5 Lessons from the Life of Stephen

One of the outworkings of the gospel is that it will inevitably reorder your value system. This is exactly what we find in the book of Acts, in the life of an ordinary man name Stephen – he realized the value of the gospel and was willing to risk everything to preach it. It’s because of common guys like Stephen—much more than through the apostles—that the early church grew. I think there are 5 lessons we can learn from the life of Stephen.

1. The core of Christian commitment is service.

Our desire at the Summit is to be a place characterized by service. And our people really seem to get it. It’s humbling to pull into in the parking lot and see guys with doctorate degrees serving on our parking team. Is that the best use of their specific talents? Not exactly. But the reason these guys wear goofy vests and stand in the freezing cold, is because they understand there is a need—and they stand willing to serve.

We should all make room in our life to do things we aren’t necessarily thrilled to do, so we might maintain the role and attitude of “servant.” Nothing is below us as Christians; we should approach every service opportunity in the same manner as Stephen: “It’s not about me, and if this is how I can serve the body of Christ, I’ll gladly do it.”

2. Nothing is more important than the Word of God.

Nothing is more important than teaching the Bible. When it comes to my schedule as a pastor, I am indebted to my church for allowing me to focus primarily on preaching. By taking care of other needs in our church, they free me up to teach the Word of God. That’s what you find Stephen doing in Acts 6.

But it’s not enough for pastors to prioritize teaching it; you have to prioritize learning it. All Christians should “be ready to give a defense to anyone who asks you for a reason for the hope that is in you.” The Holy Spirit can only bring things to your memory that you have already committed to memory!

3. God does his greatest work through “ordinary” people.

This comes up again and again and again in the book of Acts. It’s not the famous apostles who primarily spread the gospel to the ends of the earth. It’s the average, everyday Christians. We’ve got to remember this, because it’s easy to look at Acts and think, “They did some amazing things, but they were apostles!” But ordinary people filled with the Spirit can do everything an apostle can do. Jesus said his followers would do “greater works” than him, because he was going to the Father and sending his Spirit to us. That means that some of God’s greatest miracles are supposed to happen through you.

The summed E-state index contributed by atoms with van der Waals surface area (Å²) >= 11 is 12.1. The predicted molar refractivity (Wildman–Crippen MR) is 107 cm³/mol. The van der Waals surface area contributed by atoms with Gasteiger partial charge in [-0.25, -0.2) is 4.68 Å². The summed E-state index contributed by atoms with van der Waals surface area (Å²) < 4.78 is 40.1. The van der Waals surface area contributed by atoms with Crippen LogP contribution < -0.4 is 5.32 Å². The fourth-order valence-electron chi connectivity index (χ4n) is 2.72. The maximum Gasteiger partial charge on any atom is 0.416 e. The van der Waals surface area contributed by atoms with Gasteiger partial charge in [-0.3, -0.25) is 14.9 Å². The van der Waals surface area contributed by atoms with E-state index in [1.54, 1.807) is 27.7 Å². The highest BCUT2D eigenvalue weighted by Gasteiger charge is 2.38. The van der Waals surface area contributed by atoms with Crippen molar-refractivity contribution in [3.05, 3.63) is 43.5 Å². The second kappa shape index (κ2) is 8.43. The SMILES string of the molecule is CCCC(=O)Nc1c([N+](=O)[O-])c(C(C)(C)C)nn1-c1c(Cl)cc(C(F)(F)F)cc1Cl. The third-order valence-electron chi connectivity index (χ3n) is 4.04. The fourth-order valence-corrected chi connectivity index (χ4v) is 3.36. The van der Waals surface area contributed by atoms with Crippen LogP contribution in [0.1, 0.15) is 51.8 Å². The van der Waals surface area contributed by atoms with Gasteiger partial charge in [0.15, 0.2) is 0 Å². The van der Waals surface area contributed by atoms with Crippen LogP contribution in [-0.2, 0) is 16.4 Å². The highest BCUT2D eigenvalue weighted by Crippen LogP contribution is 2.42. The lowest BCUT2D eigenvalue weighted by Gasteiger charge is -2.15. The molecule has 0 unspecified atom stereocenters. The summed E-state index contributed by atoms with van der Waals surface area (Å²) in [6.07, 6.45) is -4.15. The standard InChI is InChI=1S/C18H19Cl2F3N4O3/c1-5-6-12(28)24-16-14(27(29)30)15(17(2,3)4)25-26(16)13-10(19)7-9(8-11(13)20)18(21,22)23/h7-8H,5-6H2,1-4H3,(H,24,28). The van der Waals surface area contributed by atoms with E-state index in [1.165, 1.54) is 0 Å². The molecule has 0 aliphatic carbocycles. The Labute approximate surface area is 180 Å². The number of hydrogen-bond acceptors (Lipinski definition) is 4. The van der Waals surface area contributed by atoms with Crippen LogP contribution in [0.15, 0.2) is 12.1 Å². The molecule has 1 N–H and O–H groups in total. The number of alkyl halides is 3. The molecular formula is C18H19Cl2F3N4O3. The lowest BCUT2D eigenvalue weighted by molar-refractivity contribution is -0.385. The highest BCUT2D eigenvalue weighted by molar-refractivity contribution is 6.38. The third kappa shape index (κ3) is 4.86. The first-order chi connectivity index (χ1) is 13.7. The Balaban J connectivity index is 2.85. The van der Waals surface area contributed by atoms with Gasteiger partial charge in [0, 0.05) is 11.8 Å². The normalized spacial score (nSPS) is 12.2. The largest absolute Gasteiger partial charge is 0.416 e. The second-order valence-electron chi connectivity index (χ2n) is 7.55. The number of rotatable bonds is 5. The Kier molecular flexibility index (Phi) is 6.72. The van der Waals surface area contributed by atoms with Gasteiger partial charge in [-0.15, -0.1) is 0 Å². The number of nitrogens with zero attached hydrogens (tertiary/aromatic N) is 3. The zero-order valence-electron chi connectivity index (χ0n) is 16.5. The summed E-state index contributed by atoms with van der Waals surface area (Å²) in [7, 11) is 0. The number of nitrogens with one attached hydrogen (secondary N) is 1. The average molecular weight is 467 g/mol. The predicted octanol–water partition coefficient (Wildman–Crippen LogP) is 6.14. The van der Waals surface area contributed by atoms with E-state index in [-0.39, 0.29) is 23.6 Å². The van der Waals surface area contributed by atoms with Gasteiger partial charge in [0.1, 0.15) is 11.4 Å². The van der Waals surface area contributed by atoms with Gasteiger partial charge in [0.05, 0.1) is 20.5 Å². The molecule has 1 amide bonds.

4. Christians are a befuddling contradiction to the world.

Christians should be confusing to the surrounding world, because they speak with both grace and truthYou see that in Stephen’s life: one minute he’s pointing his finger at the religious leaders and calling them heartless murderers (truth), and the next—as they’re stoning him—he prays for their forgiveness (grace). It’s not usual to find somebody switch gears like that. Our society has no category for someone speaking prophetic truth with tender grace. So when Christians embody both, the world scratches its head.

Sadly, even if you speak truth graciously, the world will hate you. Jesus flowed with grace and truth, as did Stephen, and the world killed them both. Some people will always throw stones at Christians, but others, like Saul, will see the sweetness of Jesus and be converted.

5. Sometimes God’s will for us is martyrdom.

Stephen did everything right and he ended up dead. What happened? Why didn’t God rescue him? Honestly, we don’t know always why God allows his people to suffer. But we do know that the sermons we preach in our pain are louder than the ones we preach in our prosperity. Stephen’s most effective contribution to the kingdom of God came through his martyrdom.

It may be that God’s will for our life isn’t one that takes us from blessing to blessing, but one that follows Stephen on the road to martyrdom. But in the end, we will, like Stephen, look up to heaven and see Jesus standing in affirmation. Only when we know that Jesus stands before us, in love and victory at the right hand of God, will we have the power to endure the scorn of the world. And though earth may reject us, we can endure knowing that heaven will accept us.


For more, be sure to listen to the entire sermon here.

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